Tall stature is associated with lower risk for developing type 2 diabetes, with each 10 cm increase in height associated with a 41% decreased risk for diabetes among men and a 33% decreased risk among women, according to findings published in Diabetologia.
In an analysis of more than 2,600 German adults, researchers also found that short stature was associated with higher risk for developing incident type 2 diabetes during follow-up, noting that the increased risk among shorter individuals may be due to higher liver fat content and a less favorable profile of cardiometabolic risk factors.
“The mechanisms of how height is associated with diabetes risk are largely unknown,” Matthias Schulze, DrPH, head of the department of molecular epidemiology at the German Institute of Human Nutrition Potsdam-Rehbruecke, Germany, and colleagues wrote in the study background. “Supporting a role for diabetes, it has been reported that taller people are more insulin sensitive and have better beta-cell function, which might partly be a result of less ectopic fat storage (eg, in the liver). Recent Mendelian randomization studies support that height is associated with cardiovascular risk and that this risk might at least in part be mediated by cardiometabolic risk factors relevant for type 2 diabetes, namely [blood pressure], blood lipids and inflammation. However, the relevance of liver fat and cardiometabolic risk factors as potential mediating factors linking height and its components to diabetes risk remains largely unknown.”
Greater height, less risk
Schulze and colleagues analyzed data from the European Prospective Investigation into Cancer and Nutrition (EPIC) study on 2,662 adults without diabetes at baseline recruited from Potsdam, Germany, between 1994 and 1998 (1,264 women; mean age of women, 53 years; mean age of men, 56 years). Researchers measured body weight, total body height and sitting height (with leg length calculated as the difference between the two), waist circumference and BP. Participants completed follow-up questionnaires every 2 to 3 years regarding diabetes status; potential cases were verified by the treating clinician. Researchers modeled height, leg length and sitting height as continuous variables, with relative leg length calculated as the leg length to height ratio expressed as a percentage. Researchers used Cox proportional hazards regression models with age as an underlying time scale to evaluate the association between height and its components and diabetes risk.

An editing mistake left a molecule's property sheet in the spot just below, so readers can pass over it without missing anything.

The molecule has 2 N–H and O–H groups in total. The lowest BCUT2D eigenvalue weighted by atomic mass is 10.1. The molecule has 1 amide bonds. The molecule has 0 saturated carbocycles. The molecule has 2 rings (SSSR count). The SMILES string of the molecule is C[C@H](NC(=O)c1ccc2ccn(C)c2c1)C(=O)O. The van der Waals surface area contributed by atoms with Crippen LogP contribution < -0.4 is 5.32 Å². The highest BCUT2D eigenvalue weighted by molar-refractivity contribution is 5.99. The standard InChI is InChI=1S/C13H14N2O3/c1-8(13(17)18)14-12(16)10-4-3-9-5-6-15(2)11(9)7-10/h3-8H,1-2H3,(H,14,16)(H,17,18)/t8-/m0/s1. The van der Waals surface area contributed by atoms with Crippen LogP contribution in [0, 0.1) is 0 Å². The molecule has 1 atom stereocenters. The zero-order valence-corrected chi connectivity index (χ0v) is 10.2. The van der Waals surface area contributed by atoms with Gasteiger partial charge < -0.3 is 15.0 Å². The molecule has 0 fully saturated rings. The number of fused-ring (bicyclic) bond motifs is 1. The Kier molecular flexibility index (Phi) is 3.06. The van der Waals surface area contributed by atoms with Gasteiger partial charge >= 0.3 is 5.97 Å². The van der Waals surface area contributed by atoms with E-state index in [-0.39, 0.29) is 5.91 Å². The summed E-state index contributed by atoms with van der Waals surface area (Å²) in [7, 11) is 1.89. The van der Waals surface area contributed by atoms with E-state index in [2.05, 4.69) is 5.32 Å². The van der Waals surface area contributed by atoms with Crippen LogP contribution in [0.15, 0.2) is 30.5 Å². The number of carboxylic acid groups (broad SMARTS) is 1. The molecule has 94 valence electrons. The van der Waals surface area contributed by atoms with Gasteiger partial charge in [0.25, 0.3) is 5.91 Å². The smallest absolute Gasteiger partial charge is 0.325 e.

Within the cohort, 698 developed incident type 2 diabetes during follow-up.
Tall stature is associated with lower risk for developing type 2 diabetes, with each 10 cm increase in height associated with a 41% decreased risk for diabetes among men and a 33% decreased risk among women.
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Researchers found that height was inversely associated with diabetes risk among men and women. For each 10 cm greater height, risk for type 2 diabetes was 41% lower for men (HR = 0.59; 95% CI, 0.47-0.75) and 33% lower for women (HR = 0.67; 95% CI, 0.51-0.88), with results persisting after adjustment for leg length to height ratio.
Researchers found that the association of height with diabetes risk was stronger among normal-weight individuals. For each 10 cm greater height, risk was 86% lower for normal-weight men (HR = 0.14) and 67% lower for women (HR = 0.33), when compared with participants who had overweight or obesity.
“This may indicate that a higher diabetes risk with larger waist circumference counteracts beneficial effects related to height, irrespective of whether larger waist circumference is due to growth or due to an energy imbalance,” the researchers wrote.
In analyses adjusting for fatty liver index, the association between tall stature and diabetes risk was attenuated for men (19%) and women (63%). Adjustment for HbA1c further attenuated diabetes risk with tall stature by 10% for men, whereas adjustment for adiponectin and C-reactive protein further attenuated risk by 30% and 13%, respectively. The findings suggest that a large proportion of the reduced risk attributable to increased height is related to a healthier cardiometabolic profile, according to researchers.
“Our findings suggest that short people might present with higher cardiometabolic risk factor levels and have higher diabetes risk compared with tall people,” the authors said in a press release. “These observations corroborate that height is a useful predictive marker for diabetes risk and suggest that monitoring of cardiometabolic risk factors may be more frequently indicated among shorter persons, independent of their body size and composition. Specifically, liver fat contributes to the higher risk among shorter individuals, and because height appears to be largely unmodifiable during adulthood, interventions to reduce liver fat may provide alternative approaches to reduce risk associated with shorter height.”
The researchers noted that the findings also suggest that early interventions to reduce height-related metabolic risk throughout life likely need to focus on determinants of growth during sensitive periods, such as pregnancy, early childhood, puberty and early adulthood, with sex differences also taken into account. – by Regina Schaffer
Disclosures: The authors report no relevant financial disclosures.